At The Palais Theatre, most of the audience of 3000 would have known Your Bright Baby Blues. At The Railway Hotel, probably only two brothers.
“Is that all the man sings? ‘How does it feel?’” Hannah, five years old, is making a play-dough birthday cake. Jesse, nearly three, is drawing a map of the world. I’m podding peas.
I thanked her for taking the trouble to find me and silently wondered if her seeking me out was a country-town courtesy, a form of hospitality that may not happen in the hustle and bustle and traffic of a city. I did not flatter myself to think she may have seen more in me all those years ago than I’d realised.
“The White Album,” my son said one night. “Fair bit of filler on it. But I’m keen to learn more about George Harrison.”
Save for the weeds, not much grows in our front yard. The soil is rubbish, almost literally. “What’s the plan?” my neighbour says cheerily, as I'm weeding.
Dad’s always said that he doesn’t dance. I believed him.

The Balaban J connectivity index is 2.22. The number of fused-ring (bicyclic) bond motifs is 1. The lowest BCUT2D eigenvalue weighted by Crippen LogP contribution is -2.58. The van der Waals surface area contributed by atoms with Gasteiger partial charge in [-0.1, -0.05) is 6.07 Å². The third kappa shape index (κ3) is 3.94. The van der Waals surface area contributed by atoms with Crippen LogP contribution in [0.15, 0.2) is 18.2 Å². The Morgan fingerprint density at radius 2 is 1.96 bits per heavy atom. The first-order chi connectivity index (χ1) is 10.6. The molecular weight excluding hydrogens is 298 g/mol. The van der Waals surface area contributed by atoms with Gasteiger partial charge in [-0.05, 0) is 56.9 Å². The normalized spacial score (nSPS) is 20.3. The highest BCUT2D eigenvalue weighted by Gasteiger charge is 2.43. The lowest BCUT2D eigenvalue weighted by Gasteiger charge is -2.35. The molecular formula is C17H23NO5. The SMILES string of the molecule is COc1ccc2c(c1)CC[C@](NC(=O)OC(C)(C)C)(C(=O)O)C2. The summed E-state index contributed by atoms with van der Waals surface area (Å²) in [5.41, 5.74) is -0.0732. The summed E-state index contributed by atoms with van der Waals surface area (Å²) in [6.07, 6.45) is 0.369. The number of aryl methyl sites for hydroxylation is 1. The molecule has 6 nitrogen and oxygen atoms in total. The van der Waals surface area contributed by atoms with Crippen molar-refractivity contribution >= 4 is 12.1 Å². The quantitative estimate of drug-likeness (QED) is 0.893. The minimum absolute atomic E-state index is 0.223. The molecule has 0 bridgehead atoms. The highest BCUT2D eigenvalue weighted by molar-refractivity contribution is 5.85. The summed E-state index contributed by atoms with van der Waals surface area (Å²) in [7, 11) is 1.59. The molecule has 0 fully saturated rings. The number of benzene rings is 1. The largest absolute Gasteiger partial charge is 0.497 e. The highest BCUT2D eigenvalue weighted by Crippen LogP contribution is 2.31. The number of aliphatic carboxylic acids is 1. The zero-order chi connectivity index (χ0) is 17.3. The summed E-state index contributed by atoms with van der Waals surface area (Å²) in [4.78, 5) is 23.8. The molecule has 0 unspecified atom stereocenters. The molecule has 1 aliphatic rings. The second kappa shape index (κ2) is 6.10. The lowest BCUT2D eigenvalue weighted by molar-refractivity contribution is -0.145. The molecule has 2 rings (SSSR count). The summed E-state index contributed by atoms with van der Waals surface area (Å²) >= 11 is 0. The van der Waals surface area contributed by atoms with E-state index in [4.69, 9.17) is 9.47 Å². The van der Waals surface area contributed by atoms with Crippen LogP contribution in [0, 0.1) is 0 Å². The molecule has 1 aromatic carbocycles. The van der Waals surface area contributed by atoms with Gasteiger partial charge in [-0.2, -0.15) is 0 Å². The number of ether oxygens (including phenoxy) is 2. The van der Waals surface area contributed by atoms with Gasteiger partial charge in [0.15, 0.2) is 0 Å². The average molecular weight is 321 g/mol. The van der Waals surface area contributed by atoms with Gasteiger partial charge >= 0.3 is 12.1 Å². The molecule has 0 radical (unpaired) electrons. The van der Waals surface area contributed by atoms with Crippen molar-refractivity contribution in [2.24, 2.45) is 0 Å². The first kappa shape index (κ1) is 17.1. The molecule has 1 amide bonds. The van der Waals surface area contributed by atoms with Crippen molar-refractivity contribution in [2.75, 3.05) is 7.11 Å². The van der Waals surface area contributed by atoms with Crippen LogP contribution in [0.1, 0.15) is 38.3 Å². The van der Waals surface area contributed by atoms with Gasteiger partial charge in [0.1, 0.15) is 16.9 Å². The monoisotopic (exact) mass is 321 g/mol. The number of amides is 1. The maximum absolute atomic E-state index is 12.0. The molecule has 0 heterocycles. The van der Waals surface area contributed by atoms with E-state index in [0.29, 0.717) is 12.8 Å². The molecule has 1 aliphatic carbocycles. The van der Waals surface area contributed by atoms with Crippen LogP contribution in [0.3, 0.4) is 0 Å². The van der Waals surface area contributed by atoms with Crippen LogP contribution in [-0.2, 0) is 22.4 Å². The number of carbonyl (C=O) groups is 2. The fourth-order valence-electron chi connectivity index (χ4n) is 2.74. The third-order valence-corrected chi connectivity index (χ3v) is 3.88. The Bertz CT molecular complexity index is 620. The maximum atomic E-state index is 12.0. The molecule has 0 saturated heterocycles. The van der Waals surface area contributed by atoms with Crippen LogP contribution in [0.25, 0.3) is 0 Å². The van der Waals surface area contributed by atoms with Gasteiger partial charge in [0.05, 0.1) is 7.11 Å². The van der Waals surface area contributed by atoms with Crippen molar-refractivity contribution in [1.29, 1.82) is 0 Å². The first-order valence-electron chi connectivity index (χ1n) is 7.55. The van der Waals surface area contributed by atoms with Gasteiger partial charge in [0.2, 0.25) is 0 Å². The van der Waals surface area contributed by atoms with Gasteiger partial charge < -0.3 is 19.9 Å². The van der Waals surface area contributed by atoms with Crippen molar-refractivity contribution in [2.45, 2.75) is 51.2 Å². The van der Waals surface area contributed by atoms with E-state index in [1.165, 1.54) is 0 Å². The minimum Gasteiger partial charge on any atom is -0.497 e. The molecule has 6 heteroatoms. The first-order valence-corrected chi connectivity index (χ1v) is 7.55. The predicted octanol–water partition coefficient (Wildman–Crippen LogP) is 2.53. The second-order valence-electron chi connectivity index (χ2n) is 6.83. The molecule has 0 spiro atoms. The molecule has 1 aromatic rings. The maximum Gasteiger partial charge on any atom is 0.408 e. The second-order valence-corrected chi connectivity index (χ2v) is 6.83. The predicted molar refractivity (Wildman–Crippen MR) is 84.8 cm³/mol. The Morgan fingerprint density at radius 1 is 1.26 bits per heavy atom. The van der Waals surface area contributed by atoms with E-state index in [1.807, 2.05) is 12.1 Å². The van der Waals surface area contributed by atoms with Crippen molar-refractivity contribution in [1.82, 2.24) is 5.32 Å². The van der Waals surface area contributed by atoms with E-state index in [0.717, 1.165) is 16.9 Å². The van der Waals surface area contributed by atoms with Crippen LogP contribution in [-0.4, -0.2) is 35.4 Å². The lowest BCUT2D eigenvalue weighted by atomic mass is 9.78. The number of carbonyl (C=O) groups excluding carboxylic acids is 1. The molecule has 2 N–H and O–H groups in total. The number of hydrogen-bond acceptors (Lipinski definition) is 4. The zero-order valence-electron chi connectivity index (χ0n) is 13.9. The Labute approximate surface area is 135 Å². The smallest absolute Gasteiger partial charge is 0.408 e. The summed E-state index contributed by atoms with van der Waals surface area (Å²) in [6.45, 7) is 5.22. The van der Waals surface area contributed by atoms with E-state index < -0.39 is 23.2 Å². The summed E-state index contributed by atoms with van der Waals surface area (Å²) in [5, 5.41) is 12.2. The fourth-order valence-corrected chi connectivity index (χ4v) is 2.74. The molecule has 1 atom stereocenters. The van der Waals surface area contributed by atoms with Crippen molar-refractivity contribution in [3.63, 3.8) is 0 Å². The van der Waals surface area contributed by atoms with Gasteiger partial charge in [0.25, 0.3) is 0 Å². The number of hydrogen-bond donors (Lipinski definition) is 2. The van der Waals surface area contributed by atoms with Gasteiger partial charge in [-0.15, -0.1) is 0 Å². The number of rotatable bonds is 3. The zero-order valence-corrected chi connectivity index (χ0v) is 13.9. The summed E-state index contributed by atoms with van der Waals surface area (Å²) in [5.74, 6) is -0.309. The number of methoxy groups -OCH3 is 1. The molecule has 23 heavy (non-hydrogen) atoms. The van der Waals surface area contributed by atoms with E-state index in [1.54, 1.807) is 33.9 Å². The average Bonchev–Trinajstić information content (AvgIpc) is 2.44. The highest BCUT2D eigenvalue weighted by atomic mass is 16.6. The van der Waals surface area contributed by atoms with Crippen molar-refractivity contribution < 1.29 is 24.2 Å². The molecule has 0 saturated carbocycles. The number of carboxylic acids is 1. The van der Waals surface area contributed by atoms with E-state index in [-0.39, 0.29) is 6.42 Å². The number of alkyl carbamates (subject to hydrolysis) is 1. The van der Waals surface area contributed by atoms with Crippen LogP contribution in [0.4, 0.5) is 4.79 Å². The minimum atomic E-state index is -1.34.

I'm up on top of the house looking at a hole in the roof. A storm is coming. I’m thinking rain, I’m thinking possums, I’m thinking Handyman, wherefore art thou?
In that dark small house for two single souls I found that I was in love. It had taken three years of house-sharing for the obvious to dawn on me.
It was a restless, fitful time. At one or two or three in the morning I’d carefully ease out of bed and head for the loungeroom, well away from the sleeping family.
I’d drive all night with my brother if I could. It would be escapism of a sort but also a rare chance to spend time, a long time, together. We’d pack sandwiches and snacks and drinks. Chocolate. A football. Some of Peter’s surfboards.